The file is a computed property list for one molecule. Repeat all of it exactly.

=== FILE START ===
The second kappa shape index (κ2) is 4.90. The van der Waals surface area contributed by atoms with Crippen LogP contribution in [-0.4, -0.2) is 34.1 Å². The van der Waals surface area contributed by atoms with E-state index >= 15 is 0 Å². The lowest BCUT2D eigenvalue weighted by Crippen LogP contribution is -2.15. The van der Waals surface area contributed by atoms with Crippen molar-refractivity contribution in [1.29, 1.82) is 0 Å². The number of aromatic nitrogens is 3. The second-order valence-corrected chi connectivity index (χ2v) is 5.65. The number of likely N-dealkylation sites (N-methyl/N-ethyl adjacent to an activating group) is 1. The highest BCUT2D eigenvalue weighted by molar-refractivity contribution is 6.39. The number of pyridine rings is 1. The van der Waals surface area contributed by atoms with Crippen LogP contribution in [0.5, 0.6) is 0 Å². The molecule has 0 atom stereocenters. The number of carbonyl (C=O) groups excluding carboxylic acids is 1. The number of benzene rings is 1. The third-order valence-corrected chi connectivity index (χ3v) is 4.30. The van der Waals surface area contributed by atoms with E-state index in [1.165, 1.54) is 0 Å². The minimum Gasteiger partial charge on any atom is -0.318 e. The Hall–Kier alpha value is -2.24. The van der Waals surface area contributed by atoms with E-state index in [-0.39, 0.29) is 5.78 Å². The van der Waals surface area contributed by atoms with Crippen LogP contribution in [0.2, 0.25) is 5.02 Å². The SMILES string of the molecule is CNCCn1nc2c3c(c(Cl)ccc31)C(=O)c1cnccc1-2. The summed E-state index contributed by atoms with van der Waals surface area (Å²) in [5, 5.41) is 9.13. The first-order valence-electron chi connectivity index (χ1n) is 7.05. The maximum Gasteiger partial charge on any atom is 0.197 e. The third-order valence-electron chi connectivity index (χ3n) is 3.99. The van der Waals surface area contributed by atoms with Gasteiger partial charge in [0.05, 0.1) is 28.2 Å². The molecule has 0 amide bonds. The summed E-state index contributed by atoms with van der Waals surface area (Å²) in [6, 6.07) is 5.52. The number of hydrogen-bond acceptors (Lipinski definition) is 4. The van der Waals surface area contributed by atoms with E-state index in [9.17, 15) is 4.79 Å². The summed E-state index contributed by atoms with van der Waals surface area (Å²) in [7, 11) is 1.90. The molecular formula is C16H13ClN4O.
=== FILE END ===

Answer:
The second kappa shape index (κ2) is 4.90. The van der Waals surface area contributed by atoms with Crippen LogP contribution in [-0.4, -0.2) is 34.1 Å². The van der Waals surface area contributed by atoms with E-state index >= 15 is 0 Å². The lowest BCUT2D eigenvalue weighted by Crippen LogP contribution is -2.15. The van der Waals surface area contributed by atoms with Crippen molar-refractivity contribution in [1.29, 1.82) is 0 Å². The number of aromatic nitrogens is 3. The second-order valence-corrected chi connectivity index (χ2v) is 5.65. The number of likely N-dealkylation sites (N-methyl/N-ethyl adjacent to an activating group) is 1. The highest BCUT2D eigenvalue weighted by molar-refractivity contribution is 6.39. The number of pyridine rings is 1. The van der Waals surface area contributed by atoms with Crippen LogP contribution in [0.5, 0.6) is 0 Å². The molecule has 0 atom stereocenters. The number of carbonyl (C=O) groups excluding carboxylic acids is 1. The number of benzene rings is 1. The third-order valence-corrected chi connectivity index (χ3v) is 4.30. The van der Waals surface area contributed by atoms with E-state index in [1.165, 1.54) is 0 Å². The minimum Gasteiger partial charge on any atom is -0.318 e. The Hall–Kier alpha value is -2.24. The van der Waals surface area contributed by atoms with E-state index in [-0.39, 0.29) is 5.78 Å². The van der Waals surface area contributed by atoms with Crippen LogP contribution in [0.2, 0.25) is 5.02 Å². The SMILES string of the molecule is CNCCn1nc2c3c(c(Cl)ccc31)C(=O)c1cnccc1-2. The summed E-state index contributed by atoms with van der Waals surface area (Å²) in [5, 5.41) is 9.13. The first-order valence-electron chi connectivity index (χ1n) is 7.05. The maximum Gasteiger partial charge on any atom is 0.197 e. The third-order valence-electron chi connectivity index (χ3n) is 3.99. The van der Waals surface area contributed by atoms with Gasteiger partial charge in [0.05, 0.1) is 28.2 Å². The molecule has 0 amide bonds. The summed E-state index contributed by atoms with van der Waals surface area (Å²) in [6, 6.07) is 5.52. The number of hydrogen-bond acceptors (Lipinski definition) is 4. The van der Waals surface area contributed by atoms with E-state index in [9.17, 15) is 4.79 Å². The summed E-state index contributed by atoms with van der Waals surface area (Å²) in [7, 11) is 1.90. The molecular formula is C16H13ClN4O.